Tokyo Je T'aime
The recent disaster and its ongoing aftermath has involved people in ways that are far greater in significance than food-related issues, and as such I believe the current silence on the Japan board is surely to be expected, and appropriately so.
The question of how to help in this circumstances for all of us who are not there is urgent, and is obviously better left to other forums, where it is being discussed, as it must be.
Yet I cannot help but feel that there is some way we can put this space, which feels like home to many of us, to a use that will be of some, albeit intangible, good.
In this spirit, I am inviting all Chowhounds to come to this thread and express the many ways in which they love and admire Japan, its culture and its people, with the inevitable tie-in angle of the amazing food this place has to offer. The title refers to Tokyo, but I of course intend it to cover the whole country.
I am a relative newcomer in this field, so I start with a couple of short line, promising to add to it as thread grows, as I hope it will.
I love Tokyo because in its non-descript back alleys magicians like Koji Sawada turn fruits of the sea into masterpieces of minimalist perfectionism.
I love Tokyo because of chef Takazawa, who brings two worlds of cuisine together in ways that defy formulaic articulation.
I love Tokyo because you can get drunk and lay down anyplace you want and sleep and nobody will bother you. Wonder how many Tokyo lovers are still here, seems like a lot expats took off pretty quickly, can't say I blame them (seems like some are trickling back). As for amazing food, many restaurants around my place are closing early, so had a warming mutton curry and nan from a Nepalese place in the neighborhood. It was the first time my daughter had ever eaten Indian food and it was just a joy to watch her delight in a completely new culinary experience.
I am not sure if I qualify to comment on this blog as I am not a resident of Tokyo however my hubby and I returned from a trip to Tokyo earlier in the month and were there during the earthquake. In addition we both got sick so didn't get to do the things we wanted - hence we MUST return because I fell in love with Tokyo. Watching CNN and seeing people who returned to Toronto stating they would never return to Japan was sad - silly people - so even given our limited exploration of Tokyo here is why I loved it:
Japanese people - extremely friendly and helpful. Our cab driver at the train station did not know the address of our hotel and we didn't have it in Japanese. He went over to the police station to find out. He didn't turn on the meter until he knew where he was going. In Hong Kong - meter goes on then the maps come out. While he was in the police station we watched some construction workers wave a cement truck into a job site. There was much bowing and thank yous to the public who were held up for only a moment. Very polite.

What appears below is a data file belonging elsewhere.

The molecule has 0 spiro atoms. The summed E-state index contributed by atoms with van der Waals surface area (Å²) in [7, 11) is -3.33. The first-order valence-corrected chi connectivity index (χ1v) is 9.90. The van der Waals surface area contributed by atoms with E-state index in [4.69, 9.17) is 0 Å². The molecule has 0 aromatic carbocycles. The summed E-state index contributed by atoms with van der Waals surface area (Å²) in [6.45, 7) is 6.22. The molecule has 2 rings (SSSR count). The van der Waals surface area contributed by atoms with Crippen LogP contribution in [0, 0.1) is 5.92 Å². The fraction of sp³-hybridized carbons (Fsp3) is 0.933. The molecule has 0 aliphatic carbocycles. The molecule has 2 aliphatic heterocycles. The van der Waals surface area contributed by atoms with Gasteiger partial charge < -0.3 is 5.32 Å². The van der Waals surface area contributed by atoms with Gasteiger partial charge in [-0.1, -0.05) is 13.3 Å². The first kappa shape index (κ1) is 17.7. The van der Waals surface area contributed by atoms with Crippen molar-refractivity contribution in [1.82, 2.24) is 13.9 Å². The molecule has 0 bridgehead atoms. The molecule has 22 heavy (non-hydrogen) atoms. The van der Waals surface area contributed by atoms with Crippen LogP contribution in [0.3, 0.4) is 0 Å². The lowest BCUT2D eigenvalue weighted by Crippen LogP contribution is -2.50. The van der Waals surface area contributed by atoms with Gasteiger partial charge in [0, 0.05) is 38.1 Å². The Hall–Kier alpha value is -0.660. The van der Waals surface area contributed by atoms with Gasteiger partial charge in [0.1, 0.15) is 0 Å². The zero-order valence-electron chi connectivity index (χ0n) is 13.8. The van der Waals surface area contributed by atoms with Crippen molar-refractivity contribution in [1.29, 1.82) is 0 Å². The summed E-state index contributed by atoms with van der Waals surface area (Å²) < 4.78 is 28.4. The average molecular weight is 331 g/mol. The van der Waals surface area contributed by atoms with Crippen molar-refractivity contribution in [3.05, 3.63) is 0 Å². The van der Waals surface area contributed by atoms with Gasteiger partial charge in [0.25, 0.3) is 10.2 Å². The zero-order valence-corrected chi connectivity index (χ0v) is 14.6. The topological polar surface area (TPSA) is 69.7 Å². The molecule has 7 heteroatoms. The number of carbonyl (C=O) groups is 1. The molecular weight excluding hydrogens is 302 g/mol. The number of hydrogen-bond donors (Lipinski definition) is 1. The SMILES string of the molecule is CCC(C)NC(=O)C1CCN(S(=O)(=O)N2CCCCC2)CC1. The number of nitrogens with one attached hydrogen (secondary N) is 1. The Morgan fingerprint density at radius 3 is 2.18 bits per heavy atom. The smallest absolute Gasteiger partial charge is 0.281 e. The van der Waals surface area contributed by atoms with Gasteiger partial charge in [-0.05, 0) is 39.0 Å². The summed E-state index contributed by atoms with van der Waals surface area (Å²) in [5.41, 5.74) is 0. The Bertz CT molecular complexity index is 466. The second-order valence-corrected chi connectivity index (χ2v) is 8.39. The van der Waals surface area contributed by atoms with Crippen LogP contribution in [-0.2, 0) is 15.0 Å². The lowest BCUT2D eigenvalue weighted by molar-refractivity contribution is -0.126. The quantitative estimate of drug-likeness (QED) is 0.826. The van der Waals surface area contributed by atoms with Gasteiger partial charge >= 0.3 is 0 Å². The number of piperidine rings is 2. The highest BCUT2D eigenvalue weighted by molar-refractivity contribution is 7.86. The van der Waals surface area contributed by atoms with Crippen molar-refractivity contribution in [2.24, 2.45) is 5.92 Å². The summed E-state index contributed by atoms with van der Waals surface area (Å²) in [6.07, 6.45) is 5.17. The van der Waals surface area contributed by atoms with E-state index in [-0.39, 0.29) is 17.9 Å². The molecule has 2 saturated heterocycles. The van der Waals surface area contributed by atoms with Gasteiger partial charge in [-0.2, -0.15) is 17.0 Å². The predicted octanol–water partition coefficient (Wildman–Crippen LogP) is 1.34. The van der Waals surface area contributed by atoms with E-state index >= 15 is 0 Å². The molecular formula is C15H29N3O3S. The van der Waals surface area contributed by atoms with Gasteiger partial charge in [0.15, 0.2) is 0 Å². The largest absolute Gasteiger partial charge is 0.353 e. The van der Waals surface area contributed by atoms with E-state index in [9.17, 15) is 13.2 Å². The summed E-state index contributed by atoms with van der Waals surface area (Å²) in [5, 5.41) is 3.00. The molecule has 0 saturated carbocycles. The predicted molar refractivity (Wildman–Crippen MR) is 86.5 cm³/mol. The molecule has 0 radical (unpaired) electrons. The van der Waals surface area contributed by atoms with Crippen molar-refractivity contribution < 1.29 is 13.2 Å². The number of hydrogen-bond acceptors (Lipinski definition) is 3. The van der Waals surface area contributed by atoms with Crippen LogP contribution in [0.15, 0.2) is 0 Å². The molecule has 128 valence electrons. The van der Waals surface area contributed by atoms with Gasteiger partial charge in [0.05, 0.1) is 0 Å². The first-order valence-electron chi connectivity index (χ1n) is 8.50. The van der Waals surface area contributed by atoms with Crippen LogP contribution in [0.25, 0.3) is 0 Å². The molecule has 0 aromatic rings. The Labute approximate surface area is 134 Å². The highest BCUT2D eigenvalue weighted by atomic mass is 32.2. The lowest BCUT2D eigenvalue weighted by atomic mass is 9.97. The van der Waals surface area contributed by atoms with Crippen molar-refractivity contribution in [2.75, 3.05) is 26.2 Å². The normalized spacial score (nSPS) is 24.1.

Baggage claim at the airport. Everyone stands on the line and politely waits for their luggage - very civilized.
The public transit is amazing - it puts anything here in Canada simply to shame. Fast, clean, easy to navigate - it was excellent.
Although we would love to learn Japanese you can get around without it. You could order food anywhere based on pictures.
Noodle restaurants where you put your money into a machine and out comes a ticket to give to get your tray.
Freshest sashimi at the fish market - amazing experience.
Not very touristy - the areas you would think would have become really touristy are not. You can enjoy with out the glitz and glitter.
Toilets - so many bells and whistles.
Oh and Japanese Yogurt - the best.
I love Japan in general. I'm yet to go anywhere I don't like. Aside from having the best food in general (I know this thread is about Toyko, but I'm dying right now for Tonkatsu from the place in Motomachi). The people are so kind and polite. If you look lost, someone will stop and help you, even if they're extremely busy. Even the day of the earthquake we got stuck in Ginza. Several Japanese people asked us if we would be ok in the train station with everyone else. A restaurant owner stayed after he closed his shop and gave green tea to everyone (and there were a couple hundred people) waiting for the JR train to come up (We eventually were able to get the subway back to Yokohama about 5 am).
I can't wait to be able to go back (my husband is in the military, and is out at sea until later in the year when I'll head back). It's funny how you can get homesick for somewhere that's not technically home.